Friday, 15 June 2012

We Sat Down for a chat....about forced marriages

We're delighted to welcome author Sufiya Ahmed to our blog to talk about forced marriages and other important issues that she raises in her novel, Secrets of the Henna Girl (our review) .

Author Sufiya Ahmed
M: What inspired you to write this important novel about forced marriages?

Sufiya: I worked for a number of years as a parliamentary researcher in the House of Commons. Whilst there I met some very brave women, survivors of forced marriages, who were lobbying MPs for better support in their campaign against forced marriages. I found these women to be inspirational and courageous and I listened, observed and decided that a British girl’s forced marriage experience was a story that had to be told.

M: Can you explain the difference between a forced and arranged marriage?

Sufiya: A forced marriage is one in which an individual or both individuals do not wish to marry each other and is forbidden in all religions. An arranged marriage is one in which two people are introduced to each other through traditional methods, and is a marriage that both individuals enter willingly.

M: Your novel, Secrets of the Henna Girl, explores the importance of female bonding, friendships and support.  Can you say more about what ‘sisterhood’ means to you?

Sufiya: Sisterhood to me is about valuing women’s rights and sharing those rights. It means having empathy for women who don’t have access to the opportunities most of us take for granted. The freedom, the right to choose, being in charge of our own destiny. Sisterhood is about helping our more disadvantaged sisters by sharing our knowledge and our political power.

M: What does fatherhood mean to you?

Sufiya: My father’s name is Farook and he has only ever been three things to me: protective, loving and proud. Fathers are meant to protect their daughters from harm and make them feel safe, and more importantly not put obligations to other relatives over the happiness of their daughters.

M: A number of myths surrounding forced marriages and Islam are explored in the novel.  What do you think some of the key ones are?

Sufiya: A lot of people think that Islam allows or encourages forced marriages because the majority of people doing the forcing in the UK are Muslims. This is so far from the truth. In Islam a marriage is only valid if both the bride and groom give their consent. The teaching of Prophet Mohammed (pbuh) is very clear in that a forced marriage is not a marriage at all. I hope readers of Secrets of the Henna Girl will come to realise that forced marriages are cultural practises and completely forbidden by Islam.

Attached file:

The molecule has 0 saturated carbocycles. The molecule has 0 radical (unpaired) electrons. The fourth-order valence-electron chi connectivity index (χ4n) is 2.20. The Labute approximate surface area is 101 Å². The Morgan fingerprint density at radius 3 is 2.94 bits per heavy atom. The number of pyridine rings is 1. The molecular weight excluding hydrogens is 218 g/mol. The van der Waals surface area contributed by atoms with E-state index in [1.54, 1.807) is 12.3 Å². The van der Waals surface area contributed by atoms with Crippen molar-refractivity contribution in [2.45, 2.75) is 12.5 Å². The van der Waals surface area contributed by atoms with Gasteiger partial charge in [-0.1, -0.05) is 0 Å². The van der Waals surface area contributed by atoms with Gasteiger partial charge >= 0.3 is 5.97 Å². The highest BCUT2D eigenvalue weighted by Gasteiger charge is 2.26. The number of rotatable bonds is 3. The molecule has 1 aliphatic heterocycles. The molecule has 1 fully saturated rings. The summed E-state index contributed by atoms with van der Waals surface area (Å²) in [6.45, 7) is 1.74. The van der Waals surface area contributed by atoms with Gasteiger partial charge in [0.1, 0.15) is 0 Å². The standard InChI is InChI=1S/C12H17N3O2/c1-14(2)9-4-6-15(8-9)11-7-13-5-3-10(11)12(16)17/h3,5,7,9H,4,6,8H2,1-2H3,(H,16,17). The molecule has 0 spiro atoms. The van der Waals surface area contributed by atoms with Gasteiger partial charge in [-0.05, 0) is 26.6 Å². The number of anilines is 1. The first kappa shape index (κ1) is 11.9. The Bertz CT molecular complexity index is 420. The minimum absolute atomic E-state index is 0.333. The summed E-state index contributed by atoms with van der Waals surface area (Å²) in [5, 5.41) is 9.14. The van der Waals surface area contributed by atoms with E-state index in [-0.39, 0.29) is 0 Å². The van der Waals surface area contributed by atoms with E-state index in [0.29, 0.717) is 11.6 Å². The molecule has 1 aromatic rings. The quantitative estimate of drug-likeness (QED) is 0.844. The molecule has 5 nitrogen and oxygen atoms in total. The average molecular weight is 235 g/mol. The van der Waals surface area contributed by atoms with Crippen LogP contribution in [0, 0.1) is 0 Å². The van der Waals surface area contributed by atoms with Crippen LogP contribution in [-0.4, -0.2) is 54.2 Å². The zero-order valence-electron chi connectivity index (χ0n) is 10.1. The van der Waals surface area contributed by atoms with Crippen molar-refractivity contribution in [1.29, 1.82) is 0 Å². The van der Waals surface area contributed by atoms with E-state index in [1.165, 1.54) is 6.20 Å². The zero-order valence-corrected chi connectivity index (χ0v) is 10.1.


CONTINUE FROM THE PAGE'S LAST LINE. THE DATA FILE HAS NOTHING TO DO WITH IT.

M: Is there anything else you would like to say about this topic?

Sufiya: You may have noticed the government has announced plans to criminalise forced marriages. I welcome this as I think it is important to send out society’s condemnation of this heinous crime. However at the same time I would say that the new law, although is a necessity, is not sufficient. I hope the government won’t think it’s done its job by ticking a box. More work needs to be done to educate frontline services; teachers, social workers and police. I am a firm believer in prevention rather than prosecution.

M: Where can young people get more information and advice about child protection and forced marriages?

Sufiya: There are many charities out there that can help young people. I would advise contacting the Forced Marriage Unit at the Foreign Office. They have a helpline and some wonderful people working there.  They also have a public facebook page which is called the Forced Marriage Unit.

Also for child protection issues the NSPCC would be able to help: or 0800 800 5000

Thank you very much, Sufiya, for these insightful answers. It really is an important issue and I would urge people to read Secrets of the Henna Girl (read our review).

And here's a heads up.  Sufiya says she is writing a new book "about a young girl who moves to London from India. It’s a story of settling into a new home and a secret that she tries to keep from her new friends".

 You can find our more about Sufiya Ahmed at her blog.


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